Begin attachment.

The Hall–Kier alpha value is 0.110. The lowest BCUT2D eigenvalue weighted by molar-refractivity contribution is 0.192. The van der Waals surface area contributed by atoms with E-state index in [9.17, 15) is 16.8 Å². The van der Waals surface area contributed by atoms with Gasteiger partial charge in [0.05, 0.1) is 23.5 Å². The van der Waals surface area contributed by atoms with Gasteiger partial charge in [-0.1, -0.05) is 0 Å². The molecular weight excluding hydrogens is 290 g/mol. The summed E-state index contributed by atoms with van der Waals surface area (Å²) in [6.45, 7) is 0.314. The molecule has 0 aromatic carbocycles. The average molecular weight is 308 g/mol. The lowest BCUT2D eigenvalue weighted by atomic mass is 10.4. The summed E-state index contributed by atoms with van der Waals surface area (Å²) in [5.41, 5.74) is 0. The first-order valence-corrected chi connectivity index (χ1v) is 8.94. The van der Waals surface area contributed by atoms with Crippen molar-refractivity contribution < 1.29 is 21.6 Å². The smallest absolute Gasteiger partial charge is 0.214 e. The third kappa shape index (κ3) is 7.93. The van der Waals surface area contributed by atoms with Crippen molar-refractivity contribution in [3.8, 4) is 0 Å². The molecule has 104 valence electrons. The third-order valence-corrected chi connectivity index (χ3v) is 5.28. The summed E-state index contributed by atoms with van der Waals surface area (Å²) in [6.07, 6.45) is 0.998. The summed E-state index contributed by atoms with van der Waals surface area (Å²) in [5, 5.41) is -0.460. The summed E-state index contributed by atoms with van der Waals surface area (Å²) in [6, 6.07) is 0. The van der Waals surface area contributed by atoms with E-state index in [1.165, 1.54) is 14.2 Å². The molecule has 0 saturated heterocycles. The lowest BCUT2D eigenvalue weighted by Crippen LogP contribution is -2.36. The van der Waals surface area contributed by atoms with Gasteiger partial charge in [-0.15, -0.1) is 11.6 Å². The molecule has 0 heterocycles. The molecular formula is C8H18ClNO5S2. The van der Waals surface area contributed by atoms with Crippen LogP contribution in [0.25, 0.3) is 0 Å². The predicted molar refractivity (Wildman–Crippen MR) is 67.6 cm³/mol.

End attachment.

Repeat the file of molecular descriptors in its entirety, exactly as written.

The Hall–Kier alpha value is 0.110. The lowest BCUT2D eigenvalue weighted by molar-refractivity contribution is 0.192. The van der Waals surface area contributed by atoms with E-state index in [9.17, 15) is 16.8 Å². The van der Waals surface area contributed by atoms with Gasteiger partial charge in [0.05, 0.1) is 23.5 Å². The van der Waals surface area contributed by atoms with Gasteiger partial charge in [-0.1, -0.05) is 0 Å². The molecular weight excluding hydrogens is 290 g/mol. The summed E-state index contributed by atoms with van der Waals surface area (Å²) in [6.45, 7) is 0.314. The molecule has 0 aromatic carbocycles. The average molecular weight is 308 g/mol. The lowest BCUT2D eigenvalue weighted by atomic mass is 10.4. The summed E-state index contributed by atoms with van der Waals surface area (Å²) in [5.41, 5.74) is 0. The first-order valence-corrected chi connectivity index (χ1v) is 8.94. The van der Waals surface area contributed by atoms with Crippen molar-refractivity contribution < 1.29 is 21.6 Å². The smallest absolute Gasteiger partial charge is 0.214 e. The third kappa shape index (κ3) is 7.93. The van der Waals surface area contributed by atoms with Crippen molar-refractivity contribution in [3.8, 4) is 0 Å². The molecule has 104 valence electrons. The third-order valence-corrected chi connectivity index (χ3v) is 5.28. The summed E-state index contributed by atoms with van der Waals surface area (Å²) in [6.07, 6.45) is 0.998. The summed E-state index contributed by atoms with van der Waals surface area (Å²) in [5, 5.41) is -0.460. The summed E-state index contributed by atoms with van der Waals surface area (Å²) in [6, 6.07) is 0. The van der Waals surface area contributed by atoms with E-state index in [1.165, 1.54) is 14.2 Å². The molecule has 0 saturated heterocycles. The lowest BCUT2D eigenvalue weighted by Crippen LogP contribution is -2.36. The van der Waals surface area contributed by atoms with Gasteiger partial charge in [-0.15, -0.1) is 11.6 Å². The molecule has 0 heterocycles. The molecular formula is C8H18ClNO5S2. The van der Waals surface area contributed by atoms with Crippen LogP contribution in [0.25, 0.3) is 0 Å². The predicted molar refractivity (Wildman–Crippen MR) is 67.6 cm³/mol.